Greisa Martinez Rosas grew up in Dallas after emigrating with her parents from Hidalgo, Mexico. She is a recipient of the Deferred Action for Childhood Arrivals [DACA] program and an immigrant rights organizer. Martinez currently serves as the deputy executive director of United We Dream, a national organization of more than 100,000 immigrant youths. 

For months, DACA recipients like Martinez had been waiting for the U.S. Supreme Court to rule on the Trump administration’s decision in 2017 to end the program—created by President Barack Obama in 2012—and eliminate protections against deportation for nearly 700,000 individuals. The program allows undocumented individuals who came to the U.S. while under the age of sixteen and who have continuously resided here since June 2007 to work, go to school, and remain in the country on a permit. 

The Supreme Court ruled against the Trump administration on procedural grounds, finding its original method of ending DACA to be a violation of federal law. The program remains in place, though the administration still has the power to attempt to end it on other grounds. Martinez described to Cat Cardenas her reaction to the ruling. 


I came to the U.S. when I was eight years old. My parents and sisters and I crossed the waters of the Rio Grande holding our hands tight.

We ended up in Dallas, and I grew up in a household with family members of different immigration statuses. There was a lot of pain living in this country as undocumented people of color. I always knew that we had to protect ourselves, that something could happen to us, that someone could be taken away. That fear was felt throughout our home.

I started organizing in high school. I was one of the young students who led the walkouts across the country in 2006, calling for immigration reform. [Rallies that year were organized in response to proposed legislation that would have made one’s first illegal entry a felony and criminalized aiding or employing undocumented immigrants.]

Ten years ago—fifteen years after our family arrived in the U.S.—my father, a Southern Baptist preacher, was deported. We lost our mother to cancer a couple of years ago. She died undocumented. Losing our parents lit a fire inside of me and my siblings.

Today, about forty of us from United We Dream gathered outside of the Supreme Court, waiting for its decision on DACA. The mood was tense. We had been preparing for months and bracing for the worst possible outcome. Some of us were saying little prayers for the decision to come down in our favor. A lot of us had been on the steps every Monday and sometimes Thursdays since the beginning of the year; I had been there about a dozen times waiting for my fate and the fate of my family and friends to be decided, each time grounding myself in the words of poet and activist June Jordan: “We have come too far/We can’t turn ’round/We will flood the streets with justice, because we’re freedom bound.”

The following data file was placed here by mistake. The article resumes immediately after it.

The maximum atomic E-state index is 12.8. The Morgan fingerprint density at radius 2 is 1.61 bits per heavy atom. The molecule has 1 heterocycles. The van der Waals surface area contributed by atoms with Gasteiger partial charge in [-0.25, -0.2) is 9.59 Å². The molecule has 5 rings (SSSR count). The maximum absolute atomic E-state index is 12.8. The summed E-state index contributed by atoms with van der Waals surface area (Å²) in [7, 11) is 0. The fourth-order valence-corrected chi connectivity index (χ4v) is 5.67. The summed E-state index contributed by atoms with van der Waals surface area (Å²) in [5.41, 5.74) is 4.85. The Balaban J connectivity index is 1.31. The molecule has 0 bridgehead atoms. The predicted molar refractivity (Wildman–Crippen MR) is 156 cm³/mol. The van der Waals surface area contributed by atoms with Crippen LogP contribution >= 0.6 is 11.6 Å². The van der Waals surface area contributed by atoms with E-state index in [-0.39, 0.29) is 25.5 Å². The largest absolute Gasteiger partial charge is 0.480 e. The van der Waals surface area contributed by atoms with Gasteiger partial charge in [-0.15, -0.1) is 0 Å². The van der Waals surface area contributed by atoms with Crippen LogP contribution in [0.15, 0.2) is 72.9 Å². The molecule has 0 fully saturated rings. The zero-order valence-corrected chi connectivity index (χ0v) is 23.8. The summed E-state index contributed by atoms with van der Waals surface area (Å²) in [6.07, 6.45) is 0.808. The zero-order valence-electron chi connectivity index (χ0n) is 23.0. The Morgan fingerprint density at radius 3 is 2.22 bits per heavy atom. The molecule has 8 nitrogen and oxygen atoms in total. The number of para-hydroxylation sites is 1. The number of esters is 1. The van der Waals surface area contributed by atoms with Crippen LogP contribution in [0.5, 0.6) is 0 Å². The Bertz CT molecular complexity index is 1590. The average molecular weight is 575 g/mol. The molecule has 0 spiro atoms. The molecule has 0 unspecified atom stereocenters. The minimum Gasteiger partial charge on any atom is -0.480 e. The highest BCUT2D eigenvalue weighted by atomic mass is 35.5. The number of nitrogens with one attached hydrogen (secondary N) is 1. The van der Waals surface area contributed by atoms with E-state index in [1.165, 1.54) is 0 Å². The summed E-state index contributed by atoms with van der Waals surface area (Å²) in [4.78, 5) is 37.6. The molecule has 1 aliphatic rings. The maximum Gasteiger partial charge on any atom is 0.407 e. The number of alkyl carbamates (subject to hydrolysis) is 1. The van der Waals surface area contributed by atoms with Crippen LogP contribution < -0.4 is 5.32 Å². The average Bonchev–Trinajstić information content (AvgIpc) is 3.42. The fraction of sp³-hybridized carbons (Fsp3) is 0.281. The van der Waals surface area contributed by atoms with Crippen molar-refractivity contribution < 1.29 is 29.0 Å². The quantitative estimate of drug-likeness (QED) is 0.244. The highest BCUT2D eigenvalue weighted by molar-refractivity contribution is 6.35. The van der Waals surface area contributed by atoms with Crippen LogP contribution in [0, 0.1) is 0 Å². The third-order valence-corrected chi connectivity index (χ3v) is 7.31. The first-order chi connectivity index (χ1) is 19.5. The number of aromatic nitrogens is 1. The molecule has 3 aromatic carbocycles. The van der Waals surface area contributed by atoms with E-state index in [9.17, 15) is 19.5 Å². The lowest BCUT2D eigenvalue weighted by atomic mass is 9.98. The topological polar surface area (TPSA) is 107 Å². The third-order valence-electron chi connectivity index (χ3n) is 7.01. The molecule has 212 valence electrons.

When we found out at 9 a.m. Thursday that the Supreme Court had ruled five to four against the Trump administration, the crowd erupted into chanting and singing. It felt like we—myself, everyone outside the court with me, and the hundreds of thousands of DACA recipients in the country—could finally take a deep breath. Our relentless organizing, and ability to fight in moments of uncertainty, had paid off.

I heard people calling out for Black Lives Matter, for queer people, or yelling, “We’re here to stay.” We broke into chants: “People want to know who we are, so we tell them. We are the immigrants, the mighty, mighty immigrants fighting for justice and our families.”

I’m grateful for days like this where we can celebrate, but I’m also committed to having more of them until all of us are free.

No matter what Trump decides to do, no matter what the attorney general says, we will keep fighting. We’re fighting for black and brown people, queer people—this is bigger than just DACA. For so long, we have seen black and brown people treated as subhuman. Particularly in this current moment, where our labor in farms, hospitals, and food-packing plants has been considered essential, but our bodies and our lives are seen as disposable. We are having to fight for our humanity to be understood. Being documented didn’t save George Floyd or Breonna Taylor, so our work and our struggles are ongoing.

We still have the same spirit that got millions of us out in the streets fourteen years ago, so we’re not going anywhere. We still believe in joy. Throughout the uncertainty, throughout the pain, we have found each other and we have created a place where we can be loud. We can be proudly undocumented and unafraid.

I still keep in touch with my dad and he’s so proud of the work that my siblings and I do for our community. We are grounded in the teachings that he and my mother gave us: to serve our community and to walk humbly.